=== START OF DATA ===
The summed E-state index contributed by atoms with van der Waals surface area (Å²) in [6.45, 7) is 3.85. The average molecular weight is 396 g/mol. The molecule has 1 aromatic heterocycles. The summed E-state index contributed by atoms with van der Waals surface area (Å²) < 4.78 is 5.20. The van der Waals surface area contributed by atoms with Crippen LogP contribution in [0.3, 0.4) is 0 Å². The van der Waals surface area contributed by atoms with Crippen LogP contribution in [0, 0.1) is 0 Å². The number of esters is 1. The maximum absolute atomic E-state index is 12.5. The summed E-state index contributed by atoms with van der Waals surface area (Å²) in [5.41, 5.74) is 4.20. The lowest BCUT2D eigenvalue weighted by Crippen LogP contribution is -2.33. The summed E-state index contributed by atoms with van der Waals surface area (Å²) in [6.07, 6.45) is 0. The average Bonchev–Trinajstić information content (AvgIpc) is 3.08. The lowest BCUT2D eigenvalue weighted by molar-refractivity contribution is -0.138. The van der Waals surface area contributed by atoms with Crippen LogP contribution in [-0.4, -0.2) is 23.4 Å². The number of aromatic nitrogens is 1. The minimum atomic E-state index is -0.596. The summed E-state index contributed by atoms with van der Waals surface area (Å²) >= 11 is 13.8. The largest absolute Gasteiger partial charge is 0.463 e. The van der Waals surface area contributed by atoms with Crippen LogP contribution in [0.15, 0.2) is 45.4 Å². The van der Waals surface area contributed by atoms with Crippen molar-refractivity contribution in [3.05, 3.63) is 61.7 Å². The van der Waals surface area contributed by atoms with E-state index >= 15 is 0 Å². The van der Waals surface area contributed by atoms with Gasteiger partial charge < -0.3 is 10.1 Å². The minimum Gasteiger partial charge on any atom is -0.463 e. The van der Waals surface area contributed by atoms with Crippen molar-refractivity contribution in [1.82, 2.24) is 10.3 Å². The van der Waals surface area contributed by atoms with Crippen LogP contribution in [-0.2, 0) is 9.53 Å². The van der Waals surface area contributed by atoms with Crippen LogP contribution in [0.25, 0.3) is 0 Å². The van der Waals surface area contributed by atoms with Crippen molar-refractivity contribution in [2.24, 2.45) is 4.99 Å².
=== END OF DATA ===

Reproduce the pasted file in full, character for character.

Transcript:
The summed E-state index contributed by atoms with van der Waals surface area (Å²) in [6.45, 7) is 3.85. The average molecular weight is 396 g/mol. The molecule has 1 aromatic heterocycles. The summed E-state index contributed by atoms with van der Waals surface area (Å²) < 4.78 is 5.20. The van der Waals surface area contributed by atoms with Crippen LogP contribution in [0.3, 0.4) is 0 Å². The van der Waals surface area contributed by atoms with Crippen LogP contribution in [0, 0.1) is 0 Å². The number of esters is 1. The maximum absolute atomic E-state index is 12.5. The summed E-state index contributed by atoms with van der Waals surface area (Å²) in [5.41, 5.74) is 4.20. The lowest BCUT2D eigenvalue weighted by Crippen LogP contribution is -2.33. The summed E-state index contributed by atoms with van der Waals surface area (Å²) in [6.07, 6.45) is 0. The average Bonchev–Trinajstić information content (AvgIpc) is 3.08. The lowest BCUT2D eigenvalue weighted by molar-refractivity contribution is -0.138. The van der Waals surface area contributed by atoms with Crippen LogP contribution in [-0.4, -0.2) is 23.4 Å². The number of aromatic nitrogens is 1. The minimum atomic E-state index is -0.596. The summed E-state index contributed by atoms with van der Waals surface area (Å²) >= 11 is 13.8. The largest absolute Gasteiger partial charge is 0.463 e. The van der Waals surface area contributed by atoms with Crippen LogP contribution in [0.15, 0.2) is 45.4 Å². The van der Waals surface area contributed by atoms with Crippen molar-refractivity contribution in [3.05, 3.63) is 61.7 Å². The van der Waals surface area contributed by atoms with E-state index >= 15 is 0 Å². The van der Waals surface area contributed by atoms with Gasteiger partial charge < -0.3 is 10.1 Å². The minimum Gasteiger partial charge on any atom is -0.463 e. The van der Waals surface area contributed by atoms with Crippen molar-refractivity contribution in [1.82, 2.24) is 10.3 Å². The van der Waals surface area contributed by atoms with Crippen LogP contribution in [-0.2, 0) is 9.53 Å². The van der Waals surface area contributed by atoms with Crippen LogP contribution in [0.25, 0.3) is 0 Å². The van der Waals surface area contributed by atoms with Crippen molar-refractivity contribution in [2.24, 2.45) is 4.99 Å².